House candidates talk oil, gas |

House candidates talk oil, gas

Randy Baumgardner, Todd Hagenbuch differ on taxes

Melinda Dudley

Grand County Republican Randy Baumgardner listens to his House District 57 seat opponent, Phippsburg Democrat Todd Hagenbuch, speak during a forum hosted by the Steamboat Springs Rotary Club on Tuesday at the Steamboat Grand Resort Hotel.

— Although candidates Randy Baumgardner and Todd Hagenbuch agreed Tuesday that energy issues are a major concern for the next state representative from House District 57, they disagreed on points including support for renewable energy and the state ballot’s Amendment 58.

Baumgardner acknowledged that renewable energy sources and alternative fuels need to be “explored,” but he indicated that the Colorado should focus its support on its traditional energy economy.

“We need to develop these (sources), but right now, we have three – oil, gas, and coal – and that’s what we need to depend on right now,” Baumgardner said.

Hagenbuch advocated tax credits for the production of renewable energy, specifically citing solar, wind and small hydropower projects.

“We all know that we need to wean ourselves from oil, gas and conventional fuels,” Hagenbuch said.

The candidates touched on energy and other issues during a Tuesday meeting of the Steamboat Springs Rotary Club, which hosted a luncheon candidate forum at the Steamboat Grand Resort Hotel.

Recommended Stories For You

Baumgardner, a Republican, and Hagenbuch, a Democrat, are running for the District 57 seat being vacated by Rep. Al White, R-Hayden. White is term-limited in the state House of Representatives after serving four consecutive two-year terms, and he now is vying with democratic candidate Ken Brenner for the state Senate District 8 seat to be vacated by Sen. Jack Taylor, R-Steamboat Springs.

The candidates also addressed the impacts oil and gas exploration and development have on Colorado communities, and agreed that more of the funds associated with Amendment 58 should be going back into the affected areas. The proposed amendment would remove a severance tax credit for oil and gas, increasing state tax collections by an estimated $321 million by 2010 – money that would be channeled primarily into college scholarships for state residents.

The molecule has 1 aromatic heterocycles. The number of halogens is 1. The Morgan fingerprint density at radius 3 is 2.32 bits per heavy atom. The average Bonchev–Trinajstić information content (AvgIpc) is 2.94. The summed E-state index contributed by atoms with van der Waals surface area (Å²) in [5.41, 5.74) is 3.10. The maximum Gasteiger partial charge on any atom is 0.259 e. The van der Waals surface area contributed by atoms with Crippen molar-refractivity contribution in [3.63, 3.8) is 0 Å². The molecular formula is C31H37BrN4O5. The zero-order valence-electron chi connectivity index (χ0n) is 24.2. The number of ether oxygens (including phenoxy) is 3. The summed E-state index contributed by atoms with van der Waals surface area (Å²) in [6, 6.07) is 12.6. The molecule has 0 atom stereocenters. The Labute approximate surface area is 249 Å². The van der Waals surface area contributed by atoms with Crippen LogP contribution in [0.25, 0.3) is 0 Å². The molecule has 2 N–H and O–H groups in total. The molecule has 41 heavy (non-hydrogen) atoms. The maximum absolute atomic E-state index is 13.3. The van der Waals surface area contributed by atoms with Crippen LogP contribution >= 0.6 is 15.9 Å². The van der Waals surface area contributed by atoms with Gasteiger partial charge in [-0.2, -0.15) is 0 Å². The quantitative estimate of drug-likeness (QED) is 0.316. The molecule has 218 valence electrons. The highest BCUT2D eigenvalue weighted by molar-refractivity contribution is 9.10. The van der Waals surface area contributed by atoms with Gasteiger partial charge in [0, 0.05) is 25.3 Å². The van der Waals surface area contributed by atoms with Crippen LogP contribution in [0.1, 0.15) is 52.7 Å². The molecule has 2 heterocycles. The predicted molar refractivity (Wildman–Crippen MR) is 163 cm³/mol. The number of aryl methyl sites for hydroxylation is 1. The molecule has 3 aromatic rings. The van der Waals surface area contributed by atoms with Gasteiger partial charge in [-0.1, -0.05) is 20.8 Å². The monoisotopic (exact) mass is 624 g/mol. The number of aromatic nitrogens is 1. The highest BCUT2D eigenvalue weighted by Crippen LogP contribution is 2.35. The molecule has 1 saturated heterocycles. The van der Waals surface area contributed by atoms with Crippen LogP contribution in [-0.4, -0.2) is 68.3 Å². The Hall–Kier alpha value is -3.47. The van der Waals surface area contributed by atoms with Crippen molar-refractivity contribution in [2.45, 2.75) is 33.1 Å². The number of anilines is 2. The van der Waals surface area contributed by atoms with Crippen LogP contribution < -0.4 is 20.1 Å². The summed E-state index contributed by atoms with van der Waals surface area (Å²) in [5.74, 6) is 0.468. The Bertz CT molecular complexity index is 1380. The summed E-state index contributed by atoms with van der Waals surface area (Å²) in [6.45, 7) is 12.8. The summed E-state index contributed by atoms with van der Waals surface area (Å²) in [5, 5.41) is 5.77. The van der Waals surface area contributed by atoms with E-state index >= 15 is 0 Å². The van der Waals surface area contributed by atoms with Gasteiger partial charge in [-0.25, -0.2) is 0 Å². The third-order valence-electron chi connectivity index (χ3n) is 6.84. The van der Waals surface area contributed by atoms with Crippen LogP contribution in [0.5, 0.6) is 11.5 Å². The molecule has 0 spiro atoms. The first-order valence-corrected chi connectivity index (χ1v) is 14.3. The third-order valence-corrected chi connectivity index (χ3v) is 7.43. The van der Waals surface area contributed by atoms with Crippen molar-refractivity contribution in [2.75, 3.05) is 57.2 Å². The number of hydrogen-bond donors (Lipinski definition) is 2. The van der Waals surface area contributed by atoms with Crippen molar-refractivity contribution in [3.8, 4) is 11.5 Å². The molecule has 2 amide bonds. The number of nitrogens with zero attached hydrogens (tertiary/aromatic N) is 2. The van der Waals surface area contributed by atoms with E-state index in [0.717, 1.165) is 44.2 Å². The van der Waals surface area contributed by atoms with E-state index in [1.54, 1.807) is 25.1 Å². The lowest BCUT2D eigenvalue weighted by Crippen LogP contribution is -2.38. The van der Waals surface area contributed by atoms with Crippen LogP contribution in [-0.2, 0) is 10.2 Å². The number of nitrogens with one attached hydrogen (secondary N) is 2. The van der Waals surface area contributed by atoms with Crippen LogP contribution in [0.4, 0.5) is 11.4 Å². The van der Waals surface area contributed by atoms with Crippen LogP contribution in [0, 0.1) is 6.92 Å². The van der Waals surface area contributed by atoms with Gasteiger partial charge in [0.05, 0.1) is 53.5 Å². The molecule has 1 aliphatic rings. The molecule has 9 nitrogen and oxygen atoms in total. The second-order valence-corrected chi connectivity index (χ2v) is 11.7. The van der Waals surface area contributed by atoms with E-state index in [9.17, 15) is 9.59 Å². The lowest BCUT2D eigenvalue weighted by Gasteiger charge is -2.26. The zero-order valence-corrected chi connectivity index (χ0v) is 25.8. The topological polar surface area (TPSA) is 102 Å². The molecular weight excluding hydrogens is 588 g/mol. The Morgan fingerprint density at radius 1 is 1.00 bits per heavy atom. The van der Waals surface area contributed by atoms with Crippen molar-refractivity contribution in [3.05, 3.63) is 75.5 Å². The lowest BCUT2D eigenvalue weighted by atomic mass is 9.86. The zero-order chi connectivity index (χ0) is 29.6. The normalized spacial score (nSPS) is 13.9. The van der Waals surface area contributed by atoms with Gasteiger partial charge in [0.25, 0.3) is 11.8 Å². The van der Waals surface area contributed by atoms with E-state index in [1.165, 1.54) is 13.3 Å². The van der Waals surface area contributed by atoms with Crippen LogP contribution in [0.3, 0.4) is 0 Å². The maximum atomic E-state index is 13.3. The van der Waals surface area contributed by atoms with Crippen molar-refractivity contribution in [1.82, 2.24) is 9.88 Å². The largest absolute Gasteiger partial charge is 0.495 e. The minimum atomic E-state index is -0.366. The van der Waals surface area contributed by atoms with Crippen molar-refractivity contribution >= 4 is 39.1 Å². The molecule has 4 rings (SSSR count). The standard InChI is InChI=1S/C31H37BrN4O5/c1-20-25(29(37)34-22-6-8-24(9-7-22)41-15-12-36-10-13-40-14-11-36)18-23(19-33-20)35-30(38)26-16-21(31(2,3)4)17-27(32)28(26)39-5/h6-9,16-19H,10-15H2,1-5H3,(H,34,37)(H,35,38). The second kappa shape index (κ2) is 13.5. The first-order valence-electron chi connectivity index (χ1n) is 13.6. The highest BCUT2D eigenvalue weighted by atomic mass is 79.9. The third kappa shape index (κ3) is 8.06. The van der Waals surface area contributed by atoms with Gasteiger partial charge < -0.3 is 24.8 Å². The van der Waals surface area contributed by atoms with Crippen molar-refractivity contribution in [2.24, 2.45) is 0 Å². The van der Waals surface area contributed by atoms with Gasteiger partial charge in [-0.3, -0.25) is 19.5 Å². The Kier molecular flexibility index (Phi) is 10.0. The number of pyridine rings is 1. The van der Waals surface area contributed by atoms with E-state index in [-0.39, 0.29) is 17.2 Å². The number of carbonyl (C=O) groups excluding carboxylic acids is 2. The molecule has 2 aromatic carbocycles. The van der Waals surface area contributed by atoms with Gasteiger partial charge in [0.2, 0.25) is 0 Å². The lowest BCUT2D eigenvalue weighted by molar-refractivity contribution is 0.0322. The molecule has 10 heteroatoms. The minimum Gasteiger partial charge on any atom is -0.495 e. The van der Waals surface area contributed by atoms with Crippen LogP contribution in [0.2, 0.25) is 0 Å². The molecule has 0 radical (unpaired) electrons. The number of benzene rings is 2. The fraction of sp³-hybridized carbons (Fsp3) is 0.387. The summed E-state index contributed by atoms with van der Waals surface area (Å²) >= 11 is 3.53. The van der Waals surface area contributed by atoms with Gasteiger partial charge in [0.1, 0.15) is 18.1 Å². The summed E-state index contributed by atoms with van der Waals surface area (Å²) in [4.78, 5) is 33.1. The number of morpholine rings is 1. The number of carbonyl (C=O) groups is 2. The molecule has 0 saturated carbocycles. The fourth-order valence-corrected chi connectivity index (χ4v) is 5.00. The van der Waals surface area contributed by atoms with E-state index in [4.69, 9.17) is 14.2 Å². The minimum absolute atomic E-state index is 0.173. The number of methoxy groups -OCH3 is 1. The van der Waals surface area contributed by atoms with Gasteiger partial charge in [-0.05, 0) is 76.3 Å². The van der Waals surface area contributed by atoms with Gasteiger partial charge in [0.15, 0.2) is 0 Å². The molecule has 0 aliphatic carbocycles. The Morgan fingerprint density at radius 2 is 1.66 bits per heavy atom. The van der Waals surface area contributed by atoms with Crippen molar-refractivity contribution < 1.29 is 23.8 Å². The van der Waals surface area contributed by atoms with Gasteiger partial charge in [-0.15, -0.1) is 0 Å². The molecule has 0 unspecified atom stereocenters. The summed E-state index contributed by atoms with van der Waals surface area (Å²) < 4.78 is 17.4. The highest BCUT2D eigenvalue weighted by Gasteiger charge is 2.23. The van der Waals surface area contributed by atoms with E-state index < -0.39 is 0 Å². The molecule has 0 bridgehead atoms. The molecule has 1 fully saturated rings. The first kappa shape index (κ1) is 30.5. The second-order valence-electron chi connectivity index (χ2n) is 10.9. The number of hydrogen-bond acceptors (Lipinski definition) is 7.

The severance tax funds long have been used for “pet projects” across the state, while communities must suffer huge infrastructure impacts from oil and gas development, Hagenbuch said.

“I’d like to see more of that money come back into these counties to work on their infrastructure, on their schools,” Baumgardner said.

But Baumgardner questioned whether taxes are the best way to mitigate such negative impacts and said oil and gas companies simply will pass their tax costs on to consumers.

Baumgardner lives in Hot Sulphur Springs, where he operates the Baumgardner Cattle Company with his wife. He has lived in Grand County since 1994, and worked for the Colorado Department of Transportation for 11 years.

Hagenbuch, formerly the executive director of Historic Routt County, now works full time on his family’s Routt County ranch. He lives in Phippsburg with his wife and son.